Ben Eckles received a Guinness Book of World Records as a gift when he was nine years old. He recalls spending hours thoroughly studying the book’s various achievements, imagining how he could one day shatter a world record. Instead of aspiring to scarf down an unprecedented amount of doughnuts or embark on a sailing expedition across the seven seas, he decided to tap into his passion for photography.

Eckles, owner of Couture Photography, is planning to hold a world record-breaking photo shoot on Oct. 2 near the Folly Beach pier. He’s summoning roughly 200 former brides to lace back up for the shoot, a quirky style of post-wedding photography known as fearless bridal photography, or “trash the dress” photography, which captures the bride in a unique setting that might damage her gown. The goal isn’t to convey negative notions toward marriage, as some may think; rather, the movement celebrates monogamy with a modern twist.

“This will give them a chance to get back out in their dress and get some fun, creative shots,” says Eckles, who hopes to capture participants’ dynamic expressions while charging into the ocean in their cherished gowns. Eckles also plans to hold group and individual photo sessions with participants’ friends and family.

Kristen Erickson, married last October in Georgia, says fearless bride photography is gaining popularity and captivating younger brides’ interest. “If I wanted to get it cleaned, I could,” says the 25-year-old, referring to her strapless, mermaid-style dress. “It’s not like I’m planning on ripping it up and setting it on fire.”

Erickson, accompanied by her recently married friends, says she’s more than willing to hop back in her dress for the one-of-a-kind occasion. “I’ll do whatever he wants,” she says, referring to Eckles, who’s shot numerous participants’ weddings, including Erickson’s. “I’m really amazed at his work — it keeps getting better and better.”

Redefining traditional Southern wedding photography, Eckles’ style emphasizes tightly framed perspectives, intimately capturing details, from the bride’s elaborate footwear to her ecstatic facial expressions. “That’s one of the things my mom passed down to me,” says Eckles. “I’m very into focusing in on things and capturing the detail of expressions.” In addition to his technical expertise, Eckles’ success stems from his gift for lightening the mood. “I like to try and have a good time and make them laugh,” he says.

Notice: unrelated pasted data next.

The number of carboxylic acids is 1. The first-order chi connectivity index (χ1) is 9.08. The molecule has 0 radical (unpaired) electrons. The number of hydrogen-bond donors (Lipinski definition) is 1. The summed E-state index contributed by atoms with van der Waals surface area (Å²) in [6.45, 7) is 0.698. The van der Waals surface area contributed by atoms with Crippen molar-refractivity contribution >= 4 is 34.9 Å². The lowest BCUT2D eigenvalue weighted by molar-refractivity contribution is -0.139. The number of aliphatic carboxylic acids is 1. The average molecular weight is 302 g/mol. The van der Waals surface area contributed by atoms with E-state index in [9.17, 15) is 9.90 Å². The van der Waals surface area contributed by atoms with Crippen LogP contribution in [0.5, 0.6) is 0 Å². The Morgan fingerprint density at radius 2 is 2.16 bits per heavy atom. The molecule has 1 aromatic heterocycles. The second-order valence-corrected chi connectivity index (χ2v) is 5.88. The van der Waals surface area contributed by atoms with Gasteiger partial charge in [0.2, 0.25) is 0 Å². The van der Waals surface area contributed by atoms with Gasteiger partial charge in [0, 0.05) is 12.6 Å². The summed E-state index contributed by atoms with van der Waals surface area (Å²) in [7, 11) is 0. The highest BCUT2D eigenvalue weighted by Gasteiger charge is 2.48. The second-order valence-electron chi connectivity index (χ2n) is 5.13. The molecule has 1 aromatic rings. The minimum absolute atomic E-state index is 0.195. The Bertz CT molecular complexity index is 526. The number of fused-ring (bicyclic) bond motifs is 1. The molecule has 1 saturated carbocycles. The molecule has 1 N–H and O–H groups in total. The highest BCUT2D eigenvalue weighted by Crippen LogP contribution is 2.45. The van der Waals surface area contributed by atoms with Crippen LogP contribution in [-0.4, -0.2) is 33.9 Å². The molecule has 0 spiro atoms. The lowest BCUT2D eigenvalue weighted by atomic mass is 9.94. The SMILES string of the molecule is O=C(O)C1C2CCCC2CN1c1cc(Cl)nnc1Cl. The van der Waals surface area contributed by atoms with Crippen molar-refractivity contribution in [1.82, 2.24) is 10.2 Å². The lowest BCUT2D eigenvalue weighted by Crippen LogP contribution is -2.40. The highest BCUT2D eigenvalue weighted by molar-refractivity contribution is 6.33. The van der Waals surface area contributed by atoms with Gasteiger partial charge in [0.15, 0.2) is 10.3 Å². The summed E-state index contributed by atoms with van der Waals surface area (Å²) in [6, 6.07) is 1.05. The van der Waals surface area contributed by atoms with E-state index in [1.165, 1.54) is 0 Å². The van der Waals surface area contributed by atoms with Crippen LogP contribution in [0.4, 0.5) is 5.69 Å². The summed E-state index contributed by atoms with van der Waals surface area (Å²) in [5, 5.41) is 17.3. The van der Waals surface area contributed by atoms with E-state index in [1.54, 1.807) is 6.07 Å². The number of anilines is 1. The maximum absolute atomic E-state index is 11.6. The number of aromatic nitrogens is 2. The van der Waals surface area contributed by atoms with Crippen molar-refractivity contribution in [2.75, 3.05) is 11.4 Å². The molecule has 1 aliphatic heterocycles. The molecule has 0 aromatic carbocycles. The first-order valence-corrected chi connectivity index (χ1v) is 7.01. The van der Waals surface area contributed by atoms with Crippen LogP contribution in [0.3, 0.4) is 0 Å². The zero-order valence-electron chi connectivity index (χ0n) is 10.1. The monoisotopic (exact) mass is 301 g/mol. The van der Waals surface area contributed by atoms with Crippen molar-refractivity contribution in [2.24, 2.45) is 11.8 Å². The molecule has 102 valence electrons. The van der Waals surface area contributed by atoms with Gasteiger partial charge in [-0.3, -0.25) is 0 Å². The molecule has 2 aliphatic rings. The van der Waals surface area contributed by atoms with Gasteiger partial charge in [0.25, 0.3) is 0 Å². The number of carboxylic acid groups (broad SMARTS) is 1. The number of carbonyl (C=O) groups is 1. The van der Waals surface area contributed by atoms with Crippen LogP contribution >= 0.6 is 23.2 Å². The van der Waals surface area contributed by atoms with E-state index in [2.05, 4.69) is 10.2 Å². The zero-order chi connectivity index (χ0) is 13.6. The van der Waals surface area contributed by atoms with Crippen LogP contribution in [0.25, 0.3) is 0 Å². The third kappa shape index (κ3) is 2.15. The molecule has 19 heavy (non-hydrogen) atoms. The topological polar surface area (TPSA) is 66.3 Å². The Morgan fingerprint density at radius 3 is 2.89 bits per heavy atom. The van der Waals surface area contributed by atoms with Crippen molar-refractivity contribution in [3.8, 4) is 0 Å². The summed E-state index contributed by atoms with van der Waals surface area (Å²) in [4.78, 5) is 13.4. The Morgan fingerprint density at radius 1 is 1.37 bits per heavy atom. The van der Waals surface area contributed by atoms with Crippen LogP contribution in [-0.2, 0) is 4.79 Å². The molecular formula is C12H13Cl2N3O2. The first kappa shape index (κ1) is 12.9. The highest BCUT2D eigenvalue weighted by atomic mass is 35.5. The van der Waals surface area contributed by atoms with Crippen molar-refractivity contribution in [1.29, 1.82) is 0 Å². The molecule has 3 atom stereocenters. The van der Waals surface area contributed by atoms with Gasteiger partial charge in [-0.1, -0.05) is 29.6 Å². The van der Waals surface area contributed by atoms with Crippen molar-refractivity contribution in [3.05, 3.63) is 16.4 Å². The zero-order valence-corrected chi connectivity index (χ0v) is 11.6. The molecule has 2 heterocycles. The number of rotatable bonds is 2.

Summer Tate, recently married in her home state of Texas, signed up for the event following her wedding ceremony, which Eckles shot. “You can kind of take it to the level you want to,” says Tate, referring to brides’ participatory discretion in the event. “It’ll be a fun way to not completely trash it, but to do something fun with it.” Tate’s wedding dress, a strapless ball gown elegantly draped with lace overlay and elaborate flower stitching, carries sentimental value for the 27-year-old; however, she says she’s willing to flaunt the ivory-colored gown once more for fun. “Our generation is kind of open to it,” she says. “Our parents’ generations tend to think it’s a horrible idea. You really don’t need the dress anymore after you use it, though, and this event symbolizes that.”

Eckles credits an early fearless bridal shoot, in which the bride posed in a swamp, for spurring his interest. “That’s when I realized I liked doing creative shots,” he says. He sold a majority of his possessions to be able to buy state-of-the-art photography equipment and steadily expanded his customer base. Now, he hopes to exceed the Netherlands’ current fearless bride world record — consisting of 150 photographed participants — in the U.S.’s premier wedding destination. “I really wanted to have it in Charleston,” says Eckles. “It’ll definitely bring the Holy City some exposure.”

In order to secure the event, Eckles plans to appear before Folly Beach City Council to weed out any potential issues. Folly Beach City Councilman D.J. Rich says he’s eager to hear the photographer’s proposal. “It sounds like a great idea,” says Rich. “I can’t wait to hear what he has planned.”

Eckles is preparing by carefully considering vantage points and natural variables, including sun angle and tides, but ultimately he views the event as an opportunity to capture fun, creative shots. “I want to turn this into something fun — something really big, but really simple,” says Eckles, hinting at a potential oceanside cake fight.

Eckles says he hopes the event stokes record-breaking ambitions for future generations. “This could be inspirational,” he says. “To do something that’s significant to you and that you’re talented at.”

Registration is required before Sept. 30 for participants and onlookers and is not limited to currently married individuals. To register, visit